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30/07/2021

UPDATED: Accused remanded in custody after Naas baseball bat murder trial hung jury

Central Criminal Court

UPDATED: Accused remanded in custody after Naas baseball bat murder trial hung jury

A jury has failed to reach a verdict in the trial of a truck driver, charged with murdering a 20-year-old with a baseball bat in Naas, after he saw the deceased banging on his van.

It was Zoltan Almasi’s third time to go on trial for the crime at the Central Criminal Court. His first trial resulted in murder conviction, which was subsequently quashed by the Supreme Court. His second trial also resulted in a disagreement. The 49-year-old has now been in custody for seven years. 

Joseph ‘JoJo’ Dunne died in 2014, after receiving a blow to the back of his head, shattering his skull and driving the bone in towards his brain. The Athy student had his back to his assailant and was running away from him at the time.

Zoltan Almasi, a Serbian man with an address at Harbour View, Naas, pleaded not guilty to murdering Mr Dunne, but guilty to his manslaughter at Harbour View on May 16, 2014.

Neither man had any convictions until Mr Almasi was convicted of murdering Mr Dunne in 2016 and sentenced to life in prison.

The father-of-three appealed his conviction to the Court of Appeal (on grounds that the trial judge should have allowed the defence of provocation to go to the jury). He lost, but won a subsequent appeal to the Supreme Court, which quashed the conviction and ordered a retrial.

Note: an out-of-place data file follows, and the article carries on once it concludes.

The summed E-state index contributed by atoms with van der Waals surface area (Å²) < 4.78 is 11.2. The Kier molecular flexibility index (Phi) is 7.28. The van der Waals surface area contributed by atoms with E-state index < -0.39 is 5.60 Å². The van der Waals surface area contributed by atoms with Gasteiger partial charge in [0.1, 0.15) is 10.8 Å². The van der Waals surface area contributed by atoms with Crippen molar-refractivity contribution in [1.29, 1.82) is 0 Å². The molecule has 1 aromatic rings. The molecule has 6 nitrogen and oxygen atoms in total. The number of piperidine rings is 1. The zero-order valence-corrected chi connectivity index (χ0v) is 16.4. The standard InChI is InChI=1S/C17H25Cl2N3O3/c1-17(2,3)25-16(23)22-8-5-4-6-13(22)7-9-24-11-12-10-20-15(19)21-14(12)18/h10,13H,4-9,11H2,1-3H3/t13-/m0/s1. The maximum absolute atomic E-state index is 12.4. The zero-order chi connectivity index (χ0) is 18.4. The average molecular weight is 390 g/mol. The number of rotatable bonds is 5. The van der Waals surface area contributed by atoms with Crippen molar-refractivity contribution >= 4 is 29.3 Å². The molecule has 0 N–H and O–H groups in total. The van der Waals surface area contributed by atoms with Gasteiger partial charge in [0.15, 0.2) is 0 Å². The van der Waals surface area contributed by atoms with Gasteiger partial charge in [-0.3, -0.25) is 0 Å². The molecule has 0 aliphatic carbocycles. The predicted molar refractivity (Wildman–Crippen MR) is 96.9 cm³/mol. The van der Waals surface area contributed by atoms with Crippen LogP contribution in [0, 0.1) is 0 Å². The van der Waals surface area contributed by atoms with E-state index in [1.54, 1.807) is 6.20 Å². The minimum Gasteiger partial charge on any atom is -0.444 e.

Mr Almasi then went on trial for a second time last year, but a jury was unable to reach a verdict. A third jury was sworn in to try him on May 24 last.

The seven men and five women retired to consider their verdict on Monday morning. They had spent six hours and 14 minutes trying to reach a unanimous verdict before being given the option of reaching a majority verdict on Tuesday.

They continued to deliberate during Wednesday and today (Thursday) until Justice White informed them of the option to disagree.

“I would like you to continue to try and agree a verdict of not least 10 of you,” he said. “But if you tell that you’re impossibly deadlocked, the court will allow you to record a verdict of disagreement.”

The jury had deliberated for a total of 13 and 43 minutes before requesting to return to court. The registrar asked the foreperson if the members had reached a verdict and she replied that they hadn’t.

Justice White asked her if it was impossible to take it any further, and she replied, ‘yes’.

“Is there any point giving you more time?” he asked.

“No,” she replied, before writing, ‘Disagreed’ on the issue paper.

The judge then thanked all 12 of them for the time they had given to the five-week trial, and excused them from jury service for life.

He remanded Mr Almasi in custody until July 16 for the DPP’s further directions in the case.

 

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